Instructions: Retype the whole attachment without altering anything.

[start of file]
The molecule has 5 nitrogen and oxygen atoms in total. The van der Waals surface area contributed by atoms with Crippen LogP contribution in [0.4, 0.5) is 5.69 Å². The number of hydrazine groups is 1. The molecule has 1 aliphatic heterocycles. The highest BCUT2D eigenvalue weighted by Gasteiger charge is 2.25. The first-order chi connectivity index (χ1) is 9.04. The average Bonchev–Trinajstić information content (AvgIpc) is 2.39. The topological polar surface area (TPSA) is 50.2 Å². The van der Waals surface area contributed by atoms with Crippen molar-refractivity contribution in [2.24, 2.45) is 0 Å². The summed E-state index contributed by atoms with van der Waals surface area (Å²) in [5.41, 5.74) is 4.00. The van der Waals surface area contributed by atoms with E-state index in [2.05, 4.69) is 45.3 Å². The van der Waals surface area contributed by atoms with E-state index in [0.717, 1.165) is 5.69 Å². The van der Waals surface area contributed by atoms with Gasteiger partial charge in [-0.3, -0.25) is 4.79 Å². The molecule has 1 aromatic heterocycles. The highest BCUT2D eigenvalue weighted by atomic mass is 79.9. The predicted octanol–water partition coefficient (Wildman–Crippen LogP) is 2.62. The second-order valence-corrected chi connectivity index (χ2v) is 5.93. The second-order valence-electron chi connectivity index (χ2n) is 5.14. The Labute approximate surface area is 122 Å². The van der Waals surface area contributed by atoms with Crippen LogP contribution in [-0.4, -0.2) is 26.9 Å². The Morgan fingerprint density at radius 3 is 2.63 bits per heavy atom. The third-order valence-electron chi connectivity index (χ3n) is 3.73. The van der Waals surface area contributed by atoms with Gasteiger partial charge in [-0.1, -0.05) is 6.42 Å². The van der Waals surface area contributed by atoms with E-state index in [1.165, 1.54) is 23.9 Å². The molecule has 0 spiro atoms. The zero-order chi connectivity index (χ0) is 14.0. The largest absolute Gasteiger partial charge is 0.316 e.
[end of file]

The molecule has 5 nitrogen and oxygen atoms in total. The van der Waals surface area contributed by atoms with Crippen LogP contribution in [0.4, 0.5) is 5.69 Å². The number of hydrazine groups is 1. The molecule has 1 aliphatic heterocycles. The highest BCUT2D eigenvalue weighted by Gasteiger charge is 2.25. The first-order chi connectivity index (χ1) is 9.04. The average Bonchev–Trinajstić information content (AvgIpc) is 2.39. The topological polar surface area (TPSA) is 50.2 Å². The van der Waals surface area contributed by atoms with Crippen molar-refractivity contribution in [2.24, 2.45) is 0 Å². The summed E-state index contributed by atoms with van der Waals surface area (Å²) in [5.41, 5.74) is 4.00. The van der Waals surface area contributed by atoms with E-state index in [2.05, 4.69) is 45.3 Å². The van der Waals surface area contributed by atoms with E-state index in [0.717, 1.165) is 5.69 Å². The van der Waals surface area contributed by atoms with Gasteiger partial charge in [-0.3, -0.25) is 4.79 Å². The molecule has 1 aromatic heterocycles. The highest BCUT2D eigenvalue weighted by atomic mass is 79.9. The predicted octanol–water partition coefficient (Wildman–Crippen LogP) is 2.62. The second-order valence-corrected chi connectivity index (χ2v) is 5.93. The second-order valence-electron chi connectivity index (χ2n) is 5.14. The Labute approximate surface area is 122 Å². The van der Waals surface area contributed by atoms with Crippen LogP contribution in [-0.4, -0.2) is 26.9 Å². The Morgan fingerprint density at radius 3 is 2.63 bits per heavy atom. The third-order valence-electron chi connectivity index (χ3n) is 3.73. The van der Waals surface area contributed by atoms with Gasteiger partial charge in [-0.1, -0.05) is 6.42 Å². The van der Waals surface area contributed by atoms with E-state index in [1.165, 1.54) is 23.9 Å². The molecule has 0 spiro atoms. The zero-order chi connectivity index (χ0) is 14.0. The largest absolute Gasteiger partial charge is 0.316 e.